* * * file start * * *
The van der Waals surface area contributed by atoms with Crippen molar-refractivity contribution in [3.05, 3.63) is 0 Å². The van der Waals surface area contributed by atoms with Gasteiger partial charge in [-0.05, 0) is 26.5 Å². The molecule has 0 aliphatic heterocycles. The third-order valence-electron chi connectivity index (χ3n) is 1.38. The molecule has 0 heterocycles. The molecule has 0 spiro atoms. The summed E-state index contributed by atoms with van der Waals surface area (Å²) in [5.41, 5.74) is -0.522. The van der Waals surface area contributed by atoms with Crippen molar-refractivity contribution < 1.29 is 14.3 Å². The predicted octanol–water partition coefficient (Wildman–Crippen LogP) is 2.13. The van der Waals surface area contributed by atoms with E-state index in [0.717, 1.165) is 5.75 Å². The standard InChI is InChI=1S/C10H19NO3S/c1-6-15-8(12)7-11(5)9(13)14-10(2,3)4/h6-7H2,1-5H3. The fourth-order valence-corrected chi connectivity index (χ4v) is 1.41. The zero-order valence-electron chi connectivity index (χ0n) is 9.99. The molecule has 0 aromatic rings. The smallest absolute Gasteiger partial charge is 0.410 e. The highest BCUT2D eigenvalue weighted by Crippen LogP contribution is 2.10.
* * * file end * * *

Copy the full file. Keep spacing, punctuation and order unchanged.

The van der Waals surface area contributed by atoms with Crippen molar-refractivity contribution in [3.05, 3.63) is 0 Å². The van der Waals surface area contributed by atoms with Gasteiger partial charge in [-0.05, 0) is 26.5 Å². The molecule has 0 aliphatic heterocycles. The third-order valence-electron chi connectivity index (χ3n) is 1.38. The molecule has 0 heterocycles. The molecule has 0 spiro atoms. The summed E-state index contributed by atoms with van der Waals surface area (Å²) in [5.41, 5.74) is -0.522. The van der Waals surface area contributed by atoms with Crippen molar-refractivity contribution < 1.29 is 14.3 Å². The predicted octanol–water partition coefficient (Wildman–Crippen LogP) is 2.13. The van der Waals surface area contributed by atoms with E-state index in [0.717, 1.165) is 5.75 Å². The standard InChI is InChI=1S/C10H19NO3S/c1-6-15-8(12)7-11(5)9(13)14-10(2,3)4/h6-7H2,1-5H3. The fourth-order valence-corrected chi connectivity index (χ4v) is 1.41. The zero-order valence-electron chi connectivity index (χ0n) is 9.99. The molecule has 0 aromatic rings. The smallest absolute Gasteiger partial charge is 0.410 e. The highest BCUT2D eigenvalue weighted by Crippen LogP contribution is 2.10.